Some time ago, pictures of 20 Korean beauty pageant contestants went viral. These photos found attention on the internet not because they portrayed females with exceptional grace but because of how similar all of them looked.

Even though beauty lies in the eye of beholder, our definition of what constitutes “attractive” can be rather narrow. It has been found as long as a female bears softer facial features: small nose, modest chin, fine eyebrow bone and large eyes, we may regard her as more attractive. Likewise, a relatively rougher appearance will make us think of a male as good-looking.

As a result of such logic and under the influence of media, the chances of us wanting to look impressed and began sorting after these “attractive” characteristics may end us all up looking like a basket of oranges, unable to negotiate personal differences. The Victoria’s Secret sexy list was once criticized as “full of young, white, skinny blondes”.

The bottom-up and top-down approach to aesthetic surgery

This “bottom-up” (i.e., perception is conjured from respective stimuli) approach of visual perception may even be more prominent when artificial intelligence is involved. In aesthetic surgery, if AI is trained using a particular sets of facial features which were deemed “attractive” and use the algorithm on a potential client, it’s very likely that the end-result may be a doppelgänger of someone acknowledged as “attractive”.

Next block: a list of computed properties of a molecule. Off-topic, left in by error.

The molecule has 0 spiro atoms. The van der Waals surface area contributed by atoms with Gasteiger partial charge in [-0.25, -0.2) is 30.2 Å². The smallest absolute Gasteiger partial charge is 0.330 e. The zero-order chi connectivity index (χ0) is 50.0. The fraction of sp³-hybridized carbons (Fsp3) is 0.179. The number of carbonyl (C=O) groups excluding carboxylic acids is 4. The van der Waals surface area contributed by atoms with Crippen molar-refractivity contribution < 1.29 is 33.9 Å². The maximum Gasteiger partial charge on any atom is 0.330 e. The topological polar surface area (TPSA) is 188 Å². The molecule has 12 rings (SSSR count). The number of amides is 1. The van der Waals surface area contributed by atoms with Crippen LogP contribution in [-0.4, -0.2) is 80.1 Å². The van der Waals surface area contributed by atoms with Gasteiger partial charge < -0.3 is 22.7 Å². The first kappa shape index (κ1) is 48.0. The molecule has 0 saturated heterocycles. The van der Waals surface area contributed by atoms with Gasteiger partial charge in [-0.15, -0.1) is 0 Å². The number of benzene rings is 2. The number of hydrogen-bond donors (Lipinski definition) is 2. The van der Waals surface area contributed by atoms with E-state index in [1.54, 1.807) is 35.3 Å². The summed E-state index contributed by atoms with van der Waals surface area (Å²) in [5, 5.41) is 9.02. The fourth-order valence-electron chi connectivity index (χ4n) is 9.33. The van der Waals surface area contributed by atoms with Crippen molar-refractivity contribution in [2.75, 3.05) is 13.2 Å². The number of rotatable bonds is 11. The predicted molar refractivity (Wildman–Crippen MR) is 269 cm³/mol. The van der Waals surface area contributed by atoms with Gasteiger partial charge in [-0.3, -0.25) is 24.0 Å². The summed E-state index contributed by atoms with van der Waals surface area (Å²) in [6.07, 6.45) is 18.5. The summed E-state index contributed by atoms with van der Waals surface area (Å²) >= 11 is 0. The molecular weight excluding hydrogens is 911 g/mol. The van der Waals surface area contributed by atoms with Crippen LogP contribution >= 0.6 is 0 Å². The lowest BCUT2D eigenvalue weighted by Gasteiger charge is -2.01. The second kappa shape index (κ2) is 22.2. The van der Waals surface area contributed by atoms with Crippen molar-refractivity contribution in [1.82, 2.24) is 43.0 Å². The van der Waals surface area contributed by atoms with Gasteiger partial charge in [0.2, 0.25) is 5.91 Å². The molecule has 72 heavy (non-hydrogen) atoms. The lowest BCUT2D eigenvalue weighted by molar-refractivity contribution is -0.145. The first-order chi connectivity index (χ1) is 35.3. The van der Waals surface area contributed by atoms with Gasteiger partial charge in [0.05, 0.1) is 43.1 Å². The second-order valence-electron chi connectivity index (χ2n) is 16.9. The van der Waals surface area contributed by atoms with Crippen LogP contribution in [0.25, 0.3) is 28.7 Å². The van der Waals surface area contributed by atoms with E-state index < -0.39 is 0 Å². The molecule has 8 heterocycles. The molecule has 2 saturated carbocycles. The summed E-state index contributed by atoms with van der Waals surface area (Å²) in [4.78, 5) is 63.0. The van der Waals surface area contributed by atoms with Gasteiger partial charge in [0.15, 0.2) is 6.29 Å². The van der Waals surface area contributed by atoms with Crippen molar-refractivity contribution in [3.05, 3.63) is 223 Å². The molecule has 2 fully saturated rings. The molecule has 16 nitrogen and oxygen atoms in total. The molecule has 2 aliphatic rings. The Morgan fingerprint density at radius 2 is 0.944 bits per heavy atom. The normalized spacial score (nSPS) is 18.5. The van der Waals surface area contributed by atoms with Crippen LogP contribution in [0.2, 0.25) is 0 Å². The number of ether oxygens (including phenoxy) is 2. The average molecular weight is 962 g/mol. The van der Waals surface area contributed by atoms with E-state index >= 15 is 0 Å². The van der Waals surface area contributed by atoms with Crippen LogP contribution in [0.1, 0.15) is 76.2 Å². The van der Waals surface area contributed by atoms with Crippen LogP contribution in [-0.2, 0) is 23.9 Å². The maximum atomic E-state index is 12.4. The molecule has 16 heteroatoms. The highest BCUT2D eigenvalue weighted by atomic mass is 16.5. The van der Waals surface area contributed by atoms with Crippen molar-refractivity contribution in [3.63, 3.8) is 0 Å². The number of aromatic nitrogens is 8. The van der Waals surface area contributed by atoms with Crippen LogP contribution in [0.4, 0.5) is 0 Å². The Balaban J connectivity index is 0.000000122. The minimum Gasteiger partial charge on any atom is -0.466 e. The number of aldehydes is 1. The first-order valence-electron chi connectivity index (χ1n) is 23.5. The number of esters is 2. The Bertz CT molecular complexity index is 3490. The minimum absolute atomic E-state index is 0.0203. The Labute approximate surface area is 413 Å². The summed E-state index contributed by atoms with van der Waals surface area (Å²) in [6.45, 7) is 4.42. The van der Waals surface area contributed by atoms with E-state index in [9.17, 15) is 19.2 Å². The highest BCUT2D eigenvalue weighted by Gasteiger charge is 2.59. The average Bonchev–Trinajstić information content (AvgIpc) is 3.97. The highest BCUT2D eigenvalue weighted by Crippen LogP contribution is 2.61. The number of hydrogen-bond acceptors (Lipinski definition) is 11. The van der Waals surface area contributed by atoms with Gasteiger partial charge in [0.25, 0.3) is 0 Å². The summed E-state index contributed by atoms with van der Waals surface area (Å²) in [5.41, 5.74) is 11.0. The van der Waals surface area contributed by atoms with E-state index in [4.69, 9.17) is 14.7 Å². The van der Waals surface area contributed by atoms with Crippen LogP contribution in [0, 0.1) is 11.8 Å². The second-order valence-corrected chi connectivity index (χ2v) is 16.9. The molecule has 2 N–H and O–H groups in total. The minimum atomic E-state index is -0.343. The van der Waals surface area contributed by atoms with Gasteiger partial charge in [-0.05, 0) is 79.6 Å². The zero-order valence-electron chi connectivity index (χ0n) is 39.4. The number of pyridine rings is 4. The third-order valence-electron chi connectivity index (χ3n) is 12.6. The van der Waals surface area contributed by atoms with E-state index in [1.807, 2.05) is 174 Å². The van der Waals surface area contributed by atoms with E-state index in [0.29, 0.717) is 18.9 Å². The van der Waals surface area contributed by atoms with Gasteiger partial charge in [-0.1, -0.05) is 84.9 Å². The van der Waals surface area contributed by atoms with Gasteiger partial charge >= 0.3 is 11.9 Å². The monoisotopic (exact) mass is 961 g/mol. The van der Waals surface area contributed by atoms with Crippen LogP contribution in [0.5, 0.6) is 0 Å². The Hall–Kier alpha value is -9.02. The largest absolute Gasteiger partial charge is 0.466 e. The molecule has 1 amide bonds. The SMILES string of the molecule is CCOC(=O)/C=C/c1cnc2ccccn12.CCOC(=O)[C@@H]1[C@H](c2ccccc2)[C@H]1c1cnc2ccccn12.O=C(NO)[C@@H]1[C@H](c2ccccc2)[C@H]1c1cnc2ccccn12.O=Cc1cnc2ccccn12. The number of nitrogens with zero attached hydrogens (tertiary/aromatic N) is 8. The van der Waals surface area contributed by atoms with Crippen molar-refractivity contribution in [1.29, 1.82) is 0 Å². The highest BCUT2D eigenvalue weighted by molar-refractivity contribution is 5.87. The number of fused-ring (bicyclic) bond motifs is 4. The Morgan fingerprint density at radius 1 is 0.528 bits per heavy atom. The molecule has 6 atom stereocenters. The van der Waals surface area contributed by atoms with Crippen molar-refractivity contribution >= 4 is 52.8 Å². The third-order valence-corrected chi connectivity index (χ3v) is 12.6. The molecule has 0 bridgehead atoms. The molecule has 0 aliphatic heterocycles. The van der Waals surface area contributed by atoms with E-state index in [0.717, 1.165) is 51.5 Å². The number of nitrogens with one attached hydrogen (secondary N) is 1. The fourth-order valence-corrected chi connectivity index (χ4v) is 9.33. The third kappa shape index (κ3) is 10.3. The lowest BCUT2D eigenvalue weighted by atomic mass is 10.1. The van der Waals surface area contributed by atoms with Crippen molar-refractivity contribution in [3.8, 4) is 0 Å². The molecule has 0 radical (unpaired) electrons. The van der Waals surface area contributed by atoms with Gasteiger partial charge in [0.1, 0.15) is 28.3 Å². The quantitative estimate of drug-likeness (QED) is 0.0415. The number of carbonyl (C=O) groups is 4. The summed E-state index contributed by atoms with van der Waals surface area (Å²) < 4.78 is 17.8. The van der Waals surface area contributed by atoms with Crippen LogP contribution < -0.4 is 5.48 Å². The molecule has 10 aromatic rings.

Andrej Karpathy, director of AI and autopilot vision at Tesla, published a blog post three years ago when he was still a Stanford PhD student, detailing how he trained AI to differentiate good selfies. Using popularity as rule of thumb, Karpathy had made a bias mistake of associating “good” selfie with selfie that has obtained many “likes”, resulting in an AI model which prioritized female, white and young figures.

Naturally, our visual perception is still somewhat grounded by culture, colours, or who we are at the time when we see something. Such bias decentralized the kind of knowledge AI has accumulated by just looking at facial features alone. The failure of Karpathy to reflect on social values or other factors making up of “good” had neatly illustrated the “top-down” (i.e., contextual information or taking into consideration of the big picture affects our perception) in visual perception.

Face and Aesthetic Recognition

An aesthetic surgery website had suggested procedures around the center of the face, adding or reducing volume of face tissue or making changes in multiple facial areas at once, may baffle the iphone X facial recognition system as they amended the front view of a person.

However, there is still a lack of systematic study to suggest if a Face ID recognition system will still be able to recognize a person after he/she has undergone an aesthetic surgery.

What we can infer is, the unintentional bias created by humasn during the process of designing the AI may confuse the system, by mistaking someone for another. Thus, whether AI or facial recognition system is suitable to be considered for aesthetic surgery or law enforcement tool, it’s still subjected to a great length of research.

If Frank Morris and gang could get away with decoy constructed from soap, plaster and hair, who knows what we can get away with AI?


Author Bio

Hazel Tang A science writer with data background and an interest in the current affair, culture, and arts; a no-med from an (almost) all-med family. Follow on Twitter.